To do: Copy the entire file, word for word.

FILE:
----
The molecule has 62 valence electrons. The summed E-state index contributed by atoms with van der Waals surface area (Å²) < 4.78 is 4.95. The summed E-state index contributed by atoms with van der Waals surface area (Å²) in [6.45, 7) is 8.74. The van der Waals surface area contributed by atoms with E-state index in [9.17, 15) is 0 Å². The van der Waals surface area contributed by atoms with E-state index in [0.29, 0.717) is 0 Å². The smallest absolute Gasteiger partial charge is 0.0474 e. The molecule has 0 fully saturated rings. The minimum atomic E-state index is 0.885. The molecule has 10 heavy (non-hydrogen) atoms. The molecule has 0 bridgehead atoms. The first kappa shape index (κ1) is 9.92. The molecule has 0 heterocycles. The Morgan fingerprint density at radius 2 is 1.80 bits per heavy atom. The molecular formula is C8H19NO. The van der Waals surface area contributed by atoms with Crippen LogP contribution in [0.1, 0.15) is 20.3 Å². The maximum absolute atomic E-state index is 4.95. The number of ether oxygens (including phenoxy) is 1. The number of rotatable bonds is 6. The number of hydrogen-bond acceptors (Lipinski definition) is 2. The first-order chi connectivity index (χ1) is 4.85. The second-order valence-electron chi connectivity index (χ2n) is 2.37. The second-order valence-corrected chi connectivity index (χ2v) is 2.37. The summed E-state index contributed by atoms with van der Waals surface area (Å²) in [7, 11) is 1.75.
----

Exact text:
The molecule has 62 valence electrons. The summed E-state index contributed by atoms with van der Waals surface area (Å²) < 4.78 is 4.95. The summed E-state index contributed by atoms with van der Waals surface area (Å²) in [6.45, 7) is 8.74. The van der Waals surface area contributed by atoms with E-state index in [9.17, 15) is 0 Å². The van der Waals surface area contributed by atoms with E-state index in [0.29, 0.717) is 0 Å². The smallest absolute Gasteiger partial charge is 0.0474 e. The molecule has 0 fully saturated rings. The minimum atomic E-state index is 0.885. The molecule has 10 heavy (non-hydrogen) atoms. The molecule has 0 bridgehead atoms. The first kappa shape index (κ1) is 9.92. The molecule has 0 heterocycles. The Morgan fingerprint density at radius 2 is 1.80 bits per heavy atom. The molecular formula is C8H19NO. The van der Waals surface area contributed by atoms with Crippen LogP contribution in [0.1, 0.15) is 20.3 Å². The maximum absolute atomic E-state index is 4.95. The number of ether oxygens (including phenoxy) is 1. The number of rotatable bonds is 6. The number of hydrogen-bond acceptors (Lipinski definition) is 2. The first-order chi connectivity index (χ1) is 4.85. The second-order valence-electron chi connectivity index (χ2n) is 2.37. The second-order valence-corrected chi connectivity index (χ2v) is 2.37. The summed E-state index contributed by atoms with van der Waals surface area (Å²) in [7, 11) is 1.75.